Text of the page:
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Olaudah Equiano, b. 1745
The Interesting Narrative of the Life of Olaudah Equiano, or Gustavus Vassa, the African. Written by Himself. Vol. II.
London: Author, [1789].


Olaudah Equiano was born in 1745 in Eboe, in what is now Nigeria. When he was about eleven, Equiano was kidnapped and sold to slave traders headed to the West Indies. Though he spent a brief period in the state of Virginia, much of Equiano's time in slavery was spent serving the captains of slave ships and British navy vessels. One of his masters, Henry Pascal, the captain of a British trading vessel, gave Equiano the name Gustavas Vassa, which he used throughout his life, though he published his autobiography under his African name. In service to Captain Pascal and subsequent merchant masters, Equiano traveled extensively, visiting England, Holland, Scotland, Gibraltar, Nova Scotia, the Caribbean, Pennsylvania, Georgia, and South Carolina. He was purchased in 1763 by Robert King, a Quaker merchant from Philadelphia, for whom he served as a clerk and sailor on King's trading sloops. Equiano, who was allowed to engage in his own minor trade exchanges, was able to save enough money to purchase his freedom in 1766. He settled in England in 1767, attending school and working at various times as an assistant to scientist Dr. Charles Irving. Equiano continued to travel, making several voyages aboard trading vessels to Turkey, Portugal, Italy, Jamaica, Grenada, and North America. He also accompanied Irving in 1773 on a polar expedition in search of a northeast passage from Europe to Asia. Equiano published his autobiography, The Interesting Narrative of the Life of Olaudah Equiano, or Gustavus Vassa, the African, in 1789 as a two-volume work. It went through one American and eight British editions during his lifetime. Following the publication of his Interesting Narrative, Equiano traveled throughout Great Britain as an abolitionist and author. He married Susanna Cullen in 1792, and they had two daughters. Equiano died in London in 1797.

DocSouth has published a summary of the first volume of the Interesting Narrative in which Equiano writes about his native African culture, his enslaved life in service to captains of ships and merchant masters, and the beginnings of his own entrepreneurial ventures.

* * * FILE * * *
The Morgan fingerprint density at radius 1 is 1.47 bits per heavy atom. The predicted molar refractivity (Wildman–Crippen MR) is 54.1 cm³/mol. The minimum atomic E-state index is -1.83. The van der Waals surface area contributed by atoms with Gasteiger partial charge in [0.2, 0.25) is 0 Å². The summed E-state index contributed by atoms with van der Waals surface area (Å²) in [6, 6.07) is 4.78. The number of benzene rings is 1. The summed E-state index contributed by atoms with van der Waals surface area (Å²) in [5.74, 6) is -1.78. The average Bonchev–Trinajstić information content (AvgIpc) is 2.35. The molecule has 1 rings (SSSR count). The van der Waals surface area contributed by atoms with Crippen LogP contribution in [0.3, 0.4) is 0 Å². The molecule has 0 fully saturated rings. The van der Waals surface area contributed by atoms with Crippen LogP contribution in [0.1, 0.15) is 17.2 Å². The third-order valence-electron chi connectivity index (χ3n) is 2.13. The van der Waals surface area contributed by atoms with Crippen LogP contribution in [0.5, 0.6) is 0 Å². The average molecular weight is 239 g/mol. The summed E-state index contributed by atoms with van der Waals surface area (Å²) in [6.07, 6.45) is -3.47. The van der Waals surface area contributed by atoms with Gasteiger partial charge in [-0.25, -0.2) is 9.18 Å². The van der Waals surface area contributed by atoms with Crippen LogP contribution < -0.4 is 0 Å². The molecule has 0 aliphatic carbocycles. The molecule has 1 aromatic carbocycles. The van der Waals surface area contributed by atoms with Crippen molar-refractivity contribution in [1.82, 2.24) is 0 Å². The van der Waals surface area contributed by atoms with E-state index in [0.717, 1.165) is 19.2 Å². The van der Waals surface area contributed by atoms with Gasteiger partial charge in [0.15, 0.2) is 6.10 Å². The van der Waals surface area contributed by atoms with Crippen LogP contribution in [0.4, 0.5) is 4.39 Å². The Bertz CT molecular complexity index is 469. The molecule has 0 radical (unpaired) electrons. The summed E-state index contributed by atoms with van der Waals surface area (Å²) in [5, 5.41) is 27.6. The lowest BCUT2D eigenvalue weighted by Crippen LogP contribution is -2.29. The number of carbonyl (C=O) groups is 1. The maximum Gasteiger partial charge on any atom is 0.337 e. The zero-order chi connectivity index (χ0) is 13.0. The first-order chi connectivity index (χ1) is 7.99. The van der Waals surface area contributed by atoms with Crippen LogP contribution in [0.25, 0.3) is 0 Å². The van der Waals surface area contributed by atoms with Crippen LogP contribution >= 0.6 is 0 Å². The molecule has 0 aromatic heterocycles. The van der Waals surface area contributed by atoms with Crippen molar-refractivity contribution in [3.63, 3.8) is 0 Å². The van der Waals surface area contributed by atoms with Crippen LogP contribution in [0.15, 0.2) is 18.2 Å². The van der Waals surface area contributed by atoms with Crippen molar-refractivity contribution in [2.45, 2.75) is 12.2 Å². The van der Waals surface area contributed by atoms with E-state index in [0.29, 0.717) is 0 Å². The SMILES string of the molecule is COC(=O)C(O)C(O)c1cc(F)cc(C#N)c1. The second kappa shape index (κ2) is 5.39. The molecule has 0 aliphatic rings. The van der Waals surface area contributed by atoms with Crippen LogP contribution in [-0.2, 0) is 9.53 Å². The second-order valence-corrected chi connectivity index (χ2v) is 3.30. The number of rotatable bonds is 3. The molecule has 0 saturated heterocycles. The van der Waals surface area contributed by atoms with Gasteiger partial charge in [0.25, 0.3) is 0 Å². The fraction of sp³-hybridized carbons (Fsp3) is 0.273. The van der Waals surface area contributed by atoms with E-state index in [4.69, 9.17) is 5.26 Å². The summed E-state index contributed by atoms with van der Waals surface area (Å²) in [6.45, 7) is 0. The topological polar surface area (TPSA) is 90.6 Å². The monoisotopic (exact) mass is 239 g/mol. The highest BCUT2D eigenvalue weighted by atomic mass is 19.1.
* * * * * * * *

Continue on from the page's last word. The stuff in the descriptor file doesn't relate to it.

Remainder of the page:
The second volume of the Interesting Narrative maintains the chronological structure of the first and focuses on Equiano's life as a freeman, his adventures as a tradesman and world traveler, and his spiritual transformation. Motivated by Robert King's promise to allow him to buy his freedom for forty pounds, Equiano views each voyage as "an opportunity of getting a sum large enough to purchase" his liberty through his own trades (p. 2). He describes mercantile runs to numerous American ports as well as to the West Indies in addition to his own trade exchanges along the way. Equiano eventually acquires forty-seven pounds, and, supported by his captain, surprises his master with the requisite sum and receives his manumission papers. Because King and the captain implore him to continue working for them, Equiano sails with Captain Farmer as a free man with the intention "to make a voyage or two, entirely to please these my honoured patrons; but . . . determined . . . [to] see Old England once more" (p. 20). Still faithfully serving his captain and continuing his own trading ventures, Equiano exercises his new freedom, refusing to be "imposed upon" and threatening, at times, to leave the ship when he feels "mortified at [his] usage" (p. 26, p. 28). Ultimately, Equiano and the captain maintain a close relationship, and he is deeply affected at the captain's untimely death at sea: "I found that I did not know, till he was gone, the strength of my regard for him . . . he was to me a friend and a father" (p. 33).

Despite his desire to travel to England, Equiano continues to sail on merchant ships throughout the West Indies and Americas under King's newly appointed captain, William Phillips. He describes in detail two shipwrecks in which his ship is damaged by rocks but does not sink, thus avoiding utter disaster and resulting in exploratory adventures to uninhabited islands. Equiano believes the catastrophes are divine punishment for his own sins and views their rescue as a sign of forgiveness or "the mercy of God" (p. 62). He makes his way back to the West Indies and then to Savannah, Georgia, but is faced with new dangers as a free black man. He is persecuted by patrollers who know that he has no master to protect him from abuse, and two white men attempt to kidnap him by claiming that he is a runaway slave. Equiano escapes re-enslavement by calling out this "trick," and he is left alone: "one said to the other—it will not do; and the other answered that I talked too good English. I replied, I believed I did" (p. 70).